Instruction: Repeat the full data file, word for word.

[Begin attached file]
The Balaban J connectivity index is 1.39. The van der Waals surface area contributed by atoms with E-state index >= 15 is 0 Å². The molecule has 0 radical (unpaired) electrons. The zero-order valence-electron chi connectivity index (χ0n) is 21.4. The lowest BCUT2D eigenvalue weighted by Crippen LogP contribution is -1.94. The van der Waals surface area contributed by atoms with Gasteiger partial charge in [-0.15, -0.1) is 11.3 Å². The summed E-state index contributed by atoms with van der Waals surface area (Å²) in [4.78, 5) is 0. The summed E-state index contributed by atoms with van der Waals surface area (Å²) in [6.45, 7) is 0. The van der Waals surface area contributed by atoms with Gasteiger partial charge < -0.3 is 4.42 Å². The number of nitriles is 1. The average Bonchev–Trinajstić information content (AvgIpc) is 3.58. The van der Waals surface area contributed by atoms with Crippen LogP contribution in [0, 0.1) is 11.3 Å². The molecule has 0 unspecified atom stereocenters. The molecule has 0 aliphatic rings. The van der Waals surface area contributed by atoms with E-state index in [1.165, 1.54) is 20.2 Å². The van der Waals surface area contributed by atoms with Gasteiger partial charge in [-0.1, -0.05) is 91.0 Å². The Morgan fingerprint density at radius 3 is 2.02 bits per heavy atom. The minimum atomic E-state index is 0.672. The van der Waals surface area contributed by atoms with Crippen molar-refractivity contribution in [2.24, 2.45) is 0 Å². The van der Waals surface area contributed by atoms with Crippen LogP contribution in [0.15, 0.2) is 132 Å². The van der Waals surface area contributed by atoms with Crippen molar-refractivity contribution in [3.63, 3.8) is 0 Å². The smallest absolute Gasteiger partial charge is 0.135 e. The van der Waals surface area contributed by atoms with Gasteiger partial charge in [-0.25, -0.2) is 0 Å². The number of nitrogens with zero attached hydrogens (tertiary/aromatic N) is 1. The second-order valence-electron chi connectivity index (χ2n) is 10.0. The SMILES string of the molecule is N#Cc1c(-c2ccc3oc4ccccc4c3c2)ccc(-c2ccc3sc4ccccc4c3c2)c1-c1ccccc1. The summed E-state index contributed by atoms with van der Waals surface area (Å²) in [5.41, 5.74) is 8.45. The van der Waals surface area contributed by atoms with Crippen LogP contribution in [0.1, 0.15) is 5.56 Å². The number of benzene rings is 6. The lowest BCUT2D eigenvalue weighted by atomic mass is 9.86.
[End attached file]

The Balaban J connectivity index is 1.39. The van der Waals surface area contributed by atoms with E-state index >= 15 is 0 Å². The molecule has 0 radical (unpaired) electrons. The zero-order valence-electron chi connectivity index (χ0n) is 21.4. The lowest BCUT2D eigenvalue weighted by Crippen LogP contribution is -1.94. The van der Waals surface area contributed by atoms with Gasteiger partial charge in [-0.15, -0.1) is 11.3 Å². The summed E-state index contributed by atoms with van der Waals surface area (Å²) in [4.78, 5) is 0. The summed E-state index contributed by atoms with van der Waals surface area (Å²) in [6.45, 7) is 0. The van der Waals surface area contributed by atoms with Gasteiger partial charge < -0.3 is 4.42 Å². The number of nitriles is 1. The average Bonchev–Trinajstić information content (AvgIpc) is 3.58. The van der Waals surface area contributed by atoms with Crippen LogP contribution in [0, 0.1) is 11.3 Å². The molecule has 0 unspecified atom stereocenters. The molecule has 0 aliphatic rings. The van der Waals surface area contributed by atoms with E-state index in [1.165, 1.54) is 20.2 Å². The van der Waals surface area contributed by atoms with Gasteiger partial charge in [-0.1, -0.05) is 91.0 Å². The Morgan fingerprint density at radius 3 is 2.02 bits per heavy atom. The minimum atomic E-state index is 0.672. The van der Waals surface area contributed by atoms with Crippen molar-refractivity contribution in [2.24, 2.45) is 0 Å². The van der Waals surface area contributed by atoms with Crippen LogP contribution in [0.15, 0.2) is 132 Å². The van der Waals surface area contributed by atoms with Crippen molar-refractivity contribution in [3.63, 3.8) is 0 Å². The smallest absolute Gasteiger partial charge is 0.135 e. The van der Waals surface area contributed by atoms with Gasteiger partial charge in [-0.25, -0.2) is 0 Å². The number of nitrogens with zero attached hydrogens (tertiary/aromatic N) is 1. The second-order valence-electron chi connectivity index (χ2n) is 10.0. The SMILES string of the molecule is N#Cc1c(-c2ccc3oc4ccccc4c3c2)ccc(-c2ccc3sc4ccccc4c3c2)c1-c1ccccc1. The summed E-state index contributed by atoms with van der Waals surface area (Å²) in [5.41, 5.74) is 8.45. The van der Waals surface area contributed by atoms with Crippen LogP contribution in [0.1, 0.15) is 5.56 Å². The number of benzene rings is 6. The lowest BCUT2D eigenvalue weighted by atomic mass is 9.86.